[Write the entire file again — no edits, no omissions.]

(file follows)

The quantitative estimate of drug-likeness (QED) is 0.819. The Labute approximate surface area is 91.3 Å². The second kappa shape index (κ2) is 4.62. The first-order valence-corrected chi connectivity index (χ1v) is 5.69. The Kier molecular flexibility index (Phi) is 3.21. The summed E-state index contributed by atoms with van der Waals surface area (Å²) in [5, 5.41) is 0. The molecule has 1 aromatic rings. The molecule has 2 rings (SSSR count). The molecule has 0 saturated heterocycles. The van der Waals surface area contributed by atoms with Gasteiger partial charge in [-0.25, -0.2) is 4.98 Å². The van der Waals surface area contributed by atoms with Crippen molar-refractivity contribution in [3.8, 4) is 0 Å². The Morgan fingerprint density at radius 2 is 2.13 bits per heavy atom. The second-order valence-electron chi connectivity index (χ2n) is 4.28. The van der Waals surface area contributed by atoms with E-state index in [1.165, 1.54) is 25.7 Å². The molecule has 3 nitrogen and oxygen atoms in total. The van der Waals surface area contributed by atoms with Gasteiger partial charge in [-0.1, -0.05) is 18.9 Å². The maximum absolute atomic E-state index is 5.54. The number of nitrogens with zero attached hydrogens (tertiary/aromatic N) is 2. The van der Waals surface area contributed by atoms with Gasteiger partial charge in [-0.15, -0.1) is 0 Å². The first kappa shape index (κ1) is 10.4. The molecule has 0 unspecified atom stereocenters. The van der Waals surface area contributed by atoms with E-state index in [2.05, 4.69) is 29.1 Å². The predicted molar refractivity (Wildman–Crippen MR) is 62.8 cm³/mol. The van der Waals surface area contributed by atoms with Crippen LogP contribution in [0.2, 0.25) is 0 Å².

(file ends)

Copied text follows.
The quantitative estimate of drug-likeness (QED) is 0.819. The Labute approximate surface area is 91.3 Å². The second kappa shape index (κ2) is 4.62. The first-order valence-corrected chi connectivity index (χ1v) is 5.69. The Kier molecular flexibility index (Phi) is 3.21. The summed E-state index contributed by atoms with van der Waals surface area (Å²) in [5, 5.41) is 0. The molecule has 1 aromatic rings. The molecule has 2 rings (SSSR count). The molecule has 0 saturated heterocycles. The van der Waals surface area contributed by atoms with Gasteiger partial charge in [-0.25, -0.2) is 4.98 Å². The van der Waals surface area contributed by atoms with Crippen molar-refractivity contribution in [3.8, 4) is 0 Å². The Morgan fingerprint density at radius 2 is 2.13 bits per heavy atom. The second-order valence-electron chi connectivity index (χ2n) is 4.28. The van der Waals surface area contributed by atoms with E-state index in [1.165, 1.54) is 25.7 Å². The molecule has 3 nitrogen and oxygen atoms in total. The van der Waals surface area contributed by atoms with Gasteiger partial charge in [-0.1, -0.05) is 18.9 Å². The maximum absolute atomic E-state index is 5.54. The number of nitrogens with zero attached hydrogens (tertiary/aromatic N) is 2. The van der Waals surface area contributed by atoms with Gasteiger partial charge in [-0.15, -0.1) is 0 Å². The first kappa shape index (κ1) is 10.4. The molecule has 0 unspecified atom stereocenters. The van der Waals surface area contributed by atoms with E-state index in [2.05, 4.69) is 29.1 Å². The predicted molar refractivity (Wildman–Crippen MR) is 62.8 cm³/mol. The van der Waals surface area contributed by atoms with Crippen LogP contribution in [0.2, 0.25) is 0 Å².